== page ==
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Opera Review

In 'Biospheria,' an Opera Imitates Life Imitating Life

March 17, 2001|MARK SWED | TIMES MUSIC CRITIC

Opera, when it is in good working order, simultaneously takes us out of our world and into ourselves. The stage and all its trappings are there to suggest a time and place. The music functions in two ways. It further helps tell us where we--in the opera house--are being transported. But it also commands our emotions, expecting us to feel as the characters on stage feel. And thus opera's great challenge is to make this a liberating, not a claustrophobic experience.

A new opera, "Biospheria," at UC San Diego turns the operatic tables. It is the work of two graduate students who have considerable professional experience, Australian composer Anthony Burr and visual artist Steven Ausbury. With the help of a local architect, Hector Perez, they take us out of the opera house and into the environment, putting disembodied music, through the magic of CD technology, in our heads.

The subject is Biosphere 2, that utopian experiment several years ago in which four men and four women spent two years in a self-sufficient steel-and-glass greenhouse, pretending that they were colonizing Mars. For the performance, the audience is divided into groups of eight, given plastic cloaks, tethered together by headphone cords and led on a long walk through the rustic La Jolla campus.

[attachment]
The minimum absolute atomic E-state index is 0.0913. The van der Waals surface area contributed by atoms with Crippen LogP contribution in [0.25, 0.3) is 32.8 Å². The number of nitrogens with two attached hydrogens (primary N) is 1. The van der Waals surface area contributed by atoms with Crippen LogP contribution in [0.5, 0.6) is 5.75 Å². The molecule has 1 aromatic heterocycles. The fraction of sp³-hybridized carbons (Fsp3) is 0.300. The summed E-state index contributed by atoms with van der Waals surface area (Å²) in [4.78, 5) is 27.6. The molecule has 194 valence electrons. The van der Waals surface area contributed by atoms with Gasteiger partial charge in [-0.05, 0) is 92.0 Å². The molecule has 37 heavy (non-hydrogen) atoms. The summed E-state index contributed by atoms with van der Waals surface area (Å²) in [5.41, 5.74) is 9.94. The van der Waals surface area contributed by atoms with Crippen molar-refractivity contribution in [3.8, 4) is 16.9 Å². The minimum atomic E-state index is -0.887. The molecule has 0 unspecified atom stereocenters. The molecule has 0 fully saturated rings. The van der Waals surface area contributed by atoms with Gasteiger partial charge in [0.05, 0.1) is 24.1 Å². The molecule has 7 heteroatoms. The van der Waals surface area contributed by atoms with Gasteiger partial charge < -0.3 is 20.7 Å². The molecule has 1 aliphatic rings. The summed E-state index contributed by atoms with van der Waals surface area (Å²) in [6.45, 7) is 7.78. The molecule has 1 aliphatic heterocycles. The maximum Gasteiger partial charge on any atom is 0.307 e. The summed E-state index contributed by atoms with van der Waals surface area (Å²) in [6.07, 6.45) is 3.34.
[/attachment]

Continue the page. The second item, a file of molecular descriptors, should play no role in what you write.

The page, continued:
Pleasant electronic ambient music plays in our ears. The sounds mimic nature--falling rain, animals in the distance--but feel artificial. As we are herded through inviting eucalyptus groves, this has the peculiar effect of heightening reality but also seeming to shut it out. Like the Biospherians, we're in an ant farm, drawing attention as we do, a Baggie brigade, in the midst of a busy university. Sometimes the worlds combine wonderfully, such as when a clock tower chimes 5, the bells outside mingling with our electronic soundscape. But a passing car blasting rap music jars.

Along with the ambient music--some of the best I've ever heard, but not varied enough to maintain interest in this nearly three-hour performance--we hear, also over the headphones, spoken Biospherian tales. Burr and Ausbury asked a number of artists to imagine what they might have felt trapped in the Biosphere, and the libretto is made up of the interesting and often touching responses. Dixie misses music and wishes the Boy Mechanic hadn't disappeared, because he might have made her a flute out of PVC piping. Will is a frustrated poet who was a "hanger-on" to a famous poet until he got tired of the sex.

Where "Biospheria" is less original is in its intentional staging. Outdoor tableaux include actors and dancers miming a 17th century masque and intoning a Biospherian cultic chant of "I am" that lack the studied, graceful weirdness of Robert Wilson's theater, which appears to be the main influence. The finale, held in front of the imposing Protein Clinical Research Laboratory, is the colonization of Mars. Here a solemn procession and ballroom dance to what sounds like mildly distorted Dean Martin prove a not half-bad way to reenter the world.

*

"Biospheria," Center for Research in Computing and the Arts, UC San Diego. Repeats today and Sunday, 3 p.m., free (but reservations are required). (619) 291-1015 or http://www.crca.ucsd.edu/biospheria.

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